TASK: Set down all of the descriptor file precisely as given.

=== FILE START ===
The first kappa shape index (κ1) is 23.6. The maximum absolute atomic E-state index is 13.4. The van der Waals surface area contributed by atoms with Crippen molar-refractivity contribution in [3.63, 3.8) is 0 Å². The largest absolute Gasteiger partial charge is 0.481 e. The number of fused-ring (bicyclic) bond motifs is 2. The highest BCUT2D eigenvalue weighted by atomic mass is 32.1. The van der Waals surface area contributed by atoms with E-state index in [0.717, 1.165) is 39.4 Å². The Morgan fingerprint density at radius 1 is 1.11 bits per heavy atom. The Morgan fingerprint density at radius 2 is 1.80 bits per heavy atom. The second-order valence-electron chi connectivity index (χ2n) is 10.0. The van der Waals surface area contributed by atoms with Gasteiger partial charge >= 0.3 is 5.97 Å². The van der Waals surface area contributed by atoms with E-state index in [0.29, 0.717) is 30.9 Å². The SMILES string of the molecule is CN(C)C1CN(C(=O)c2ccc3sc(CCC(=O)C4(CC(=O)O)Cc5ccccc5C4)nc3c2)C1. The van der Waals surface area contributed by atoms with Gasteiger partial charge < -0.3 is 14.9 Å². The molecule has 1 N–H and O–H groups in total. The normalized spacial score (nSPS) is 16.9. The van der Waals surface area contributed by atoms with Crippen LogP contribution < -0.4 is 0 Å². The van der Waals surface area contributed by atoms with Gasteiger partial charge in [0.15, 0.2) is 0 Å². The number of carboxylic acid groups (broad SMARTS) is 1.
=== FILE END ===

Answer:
The first kappa shape index (κ1) is 23.6. The maximum absolute atomic E-state index is 13.4. The van der Waals surface area contributed by atoms with Crippen molar-refractivity contribution in [3.63, 3.8) is 0 Å². The largest absolute Gasteiger partial charge is 0.481 e. The number of fused-ring (bicyclic) bond motifs is 2. The highest BCUT2D eigenvalue weighted by atomic mass is 32.1. The van der Waals surface area contributed by atoms with E-state index in [0.717, 1.165) is 39.4 Å². The Morgan fingerprint density at radius 1 is 1.11 bits per heavy atom. The Morgan fingerprint density at radius 2 is 1.80 bits per heavy atom. The second-order valence-electron chi connectivity index (χ2n) is 10.0. The van der Waals surface area contributed by atoms with Gasteiger partial charge >= 0.3 is 5.97 Å². The van der Waals surface area contributed by atoms with E-state index in [0.29, 0.717) is 30.9 Å². The SMILES string of the molecule is CN(C)C1CN(C(=O)c2ccc3sc(CCC(=O)C4(CC(=O)O)Cc5ccccc5C4)nc3c2)C1. The van der Waals surface area contributed by atoms with Gasteiger partial charge < -0.3 is 14.9 Å². The molecule has 1 N–H and O–H groups in total. The normalized spacial score (nSPS) is 16.9. The van der Waals surface area contributed by atoms with Crippen LogP contribution < -0.4 is 0 Å². The van der Waals surface area contributed by atoms with Gasteiger partial charge in [0.15, 0.2) is 0 Å². The number of carboxylic acid groups (broad SMARTS) is 1.